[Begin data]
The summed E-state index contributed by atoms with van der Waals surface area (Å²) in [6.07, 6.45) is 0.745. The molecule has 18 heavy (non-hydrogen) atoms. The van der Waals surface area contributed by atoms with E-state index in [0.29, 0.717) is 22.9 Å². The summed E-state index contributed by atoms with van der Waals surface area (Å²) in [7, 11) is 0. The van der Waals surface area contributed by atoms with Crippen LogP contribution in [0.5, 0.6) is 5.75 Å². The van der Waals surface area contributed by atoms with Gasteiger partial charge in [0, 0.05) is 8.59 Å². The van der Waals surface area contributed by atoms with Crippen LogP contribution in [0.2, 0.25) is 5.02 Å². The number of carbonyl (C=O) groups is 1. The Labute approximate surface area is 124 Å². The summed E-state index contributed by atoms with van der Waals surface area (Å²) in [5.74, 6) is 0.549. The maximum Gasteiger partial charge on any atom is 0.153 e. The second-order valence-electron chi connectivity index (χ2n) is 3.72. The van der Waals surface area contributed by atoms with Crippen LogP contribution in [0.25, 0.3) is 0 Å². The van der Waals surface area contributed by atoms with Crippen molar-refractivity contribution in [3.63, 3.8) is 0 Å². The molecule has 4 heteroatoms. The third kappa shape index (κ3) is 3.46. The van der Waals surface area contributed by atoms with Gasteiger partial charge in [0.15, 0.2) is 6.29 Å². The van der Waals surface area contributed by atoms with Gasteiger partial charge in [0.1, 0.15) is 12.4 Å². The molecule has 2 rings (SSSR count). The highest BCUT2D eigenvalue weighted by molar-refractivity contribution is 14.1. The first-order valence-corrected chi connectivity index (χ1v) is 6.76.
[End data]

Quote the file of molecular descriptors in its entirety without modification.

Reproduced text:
The summed E-state index contributed by atoms with van der Waals surface area (Å²) in [6.07, 6.45) is 0.745. The molecule has 18 heavy (non-hydrogen) atoms. The van der Waals surface area contributed by atoms with E-state index in [0.29, 0.717) is 22.9 Å². The summed E-state index contributed by atoms with van der Waals surface area (Å²) in [7, 11) is 0. The van der Waals surface area contributed by atoms with Crippen LogP contribution in [0.5, 0.6) is 5.75 Å². The van der Waals surface area contributed by atoms with Gasteiger partial charge in [0, 0.05) is 8.59 Å². The van der Waals surface area contributed by atoms with Crippen LogP contribution in [0.2, 0.25) is 5.02 Å². The number of carbonyl (C=O) groups is 1. The Labute approximate surface area is 124 Å². The summed E-state index contributed by atoms with van der Waals surface area (Å²) in [5.74, 6) is 0.549. The maximum Gasteiger partial charge on any atom is 0.153 e. The second-order valence-electron chi connectivity index (χ2n) is 3.72. The van der Waals surface area contributed by atoms with Crippen LogP contribution in [0.25, 0.3) is 0 Å². The van der Waals surface area contributed by atoms with Crippen molar-refractivity contribution in [3.63, 3.8) is 0 Å². The molecule has 4 heteroatoms. The third kappa shape index (κ3) is 3.46. The van der Waals surface area contributed by atoms with Gasteiger partial charge in [0.15, 0.2) is 6.29 Å². The van der Waals surface area contributed by atoms with Gasteiger partial charge in [0.1, 0.15) is 12.4 Å². The molecule has 2 rings (SSSR count). The highest BCUT2D eigenvalue weighted by molar-refractivity contribution is 14.1. The first-order valence-corrected chi connectivity index (χ1v) is 6.76.